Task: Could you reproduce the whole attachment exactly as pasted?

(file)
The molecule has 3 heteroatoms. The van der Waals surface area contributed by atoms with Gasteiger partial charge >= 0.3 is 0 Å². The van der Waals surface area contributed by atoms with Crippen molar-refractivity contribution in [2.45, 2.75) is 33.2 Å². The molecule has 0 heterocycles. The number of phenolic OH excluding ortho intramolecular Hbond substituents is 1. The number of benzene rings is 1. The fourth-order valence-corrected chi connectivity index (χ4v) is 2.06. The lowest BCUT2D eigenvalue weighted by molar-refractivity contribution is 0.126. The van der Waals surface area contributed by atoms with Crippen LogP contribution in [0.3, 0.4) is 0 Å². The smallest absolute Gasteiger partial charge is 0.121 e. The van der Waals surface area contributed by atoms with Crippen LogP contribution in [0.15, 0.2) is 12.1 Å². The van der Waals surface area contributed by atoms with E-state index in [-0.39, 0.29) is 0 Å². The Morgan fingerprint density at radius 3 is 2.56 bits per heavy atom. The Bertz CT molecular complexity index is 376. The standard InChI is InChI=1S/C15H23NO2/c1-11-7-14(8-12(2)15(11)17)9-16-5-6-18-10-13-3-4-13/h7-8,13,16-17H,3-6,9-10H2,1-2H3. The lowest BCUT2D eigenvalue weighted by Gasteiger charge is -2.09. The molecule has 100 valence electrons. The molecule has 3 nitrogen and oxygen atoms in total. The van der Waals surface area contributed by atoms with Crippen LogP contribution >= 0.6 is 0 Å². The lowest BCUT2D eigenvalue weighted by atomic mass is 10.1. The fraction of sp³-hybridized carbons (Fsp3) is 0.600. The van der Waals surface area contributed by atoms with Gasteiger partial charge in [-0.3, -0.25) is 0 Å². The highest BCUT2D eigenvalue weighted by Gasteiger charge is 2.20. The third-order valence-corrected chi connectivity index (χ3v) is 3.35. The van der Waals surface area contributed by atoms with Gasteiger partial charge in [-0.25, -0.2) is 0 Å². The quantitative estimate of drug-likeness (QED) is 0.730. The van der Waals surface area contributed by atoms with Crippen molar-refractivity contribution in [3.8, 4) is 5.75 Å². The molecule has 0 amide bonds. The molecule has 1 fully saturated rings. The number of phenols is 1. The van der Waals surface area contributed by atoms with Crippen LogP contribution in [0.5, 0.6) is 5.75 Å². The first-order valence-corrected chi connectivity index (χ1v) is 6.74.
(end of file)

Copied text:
The molecule has 3 heteroatoms. The van der Waals surface area contributed by atoms with Gasteiger partial charge >= 0.3 is 0 Å². The van der Waals surface area contributed by atoms with Crippen molar-refractivity contribution in [2.45, 2.75) is 33.2 Å². The molecule has 0 heterocycles. The number of phenolic OH excluding ortho intramolecular Hbond substituents is 1. The number of benzene rings is 1. The fourth-order valence-corrected chi connectivity index (χ4v) is 2.06. The lowest BCUT2D eigenvalue weighted by molar-refractivity contribution is 0.126. The van der Waals surface area contributed by atoms with Crippen LogP contribution in [0.3, 0.4) is 0 Å². The smallest absolute Gasteiger partial charge is 0.121 e. The van der Waals surface area contributed by atoms with Crippen LogP contribution in [0.15, 0.2) is 12.1 Å². The van der Waals surface area contributed by atoms with E-state index in [-0.39, 0.29) is 0 Å². The Morgan fingerprint density at radius 3 is 2.56 bits per heavy atom. The Bertz CT molecular complexity index is 376. The standard InChI is InChI=1S/C15H23NO2/c1-11-7-14(8-12(2)15(11)17)9-16-5-6-18-10-13-3-4-13/h7-8,13,16-17H,3-6,9-10H2,1-2H3. The lowest BCUT2D eigenvalue weighted by Gasteiger charge is -2.09. The molecule has 100 valence electrons. The molecule has 3 nitrogen and oxygen atoms in total. The van der Waals surface area contributed by atoms with Crippen LogP contribution >= 0.6 is 0 Å². The lowest BCUT2D eigenvalue weighted by atomic mass is 10.1. The fraction of sp³-hybridized carbons (Fsp3) is 0.600. The van der Waals surface area contributed by atoms with Gasteiger partial charge in [-0.3, -0.25) is 0 Å². The highest BCUT2D eigenvalue weighted by Gasteiger charge is 2.20. The third-order valence-corrected chi connectivity index (χ3v) is 3.35. The van der Waals surface area contributed by atoms with Gasteiger partial charge in [-0.25, -0.2) is 0 Å². The quantitative estimate of drug-likeness (QED) is 0.730. The van der Waals surface area contributed by atoms with Crippen molar-refractivity contribution in [3.8, 4) is 5.75 Å². The molecule has 0 amide bonds. The molecule has 1 fully saturated rings. The number of phenols is 1. The van der Waals surface area contributed by atoms with Crippen LogP contribution in [0.5, 0.6) is 5.75 Å². The first-order valence-corrected chi connectivity index (χ1v) is 6.74.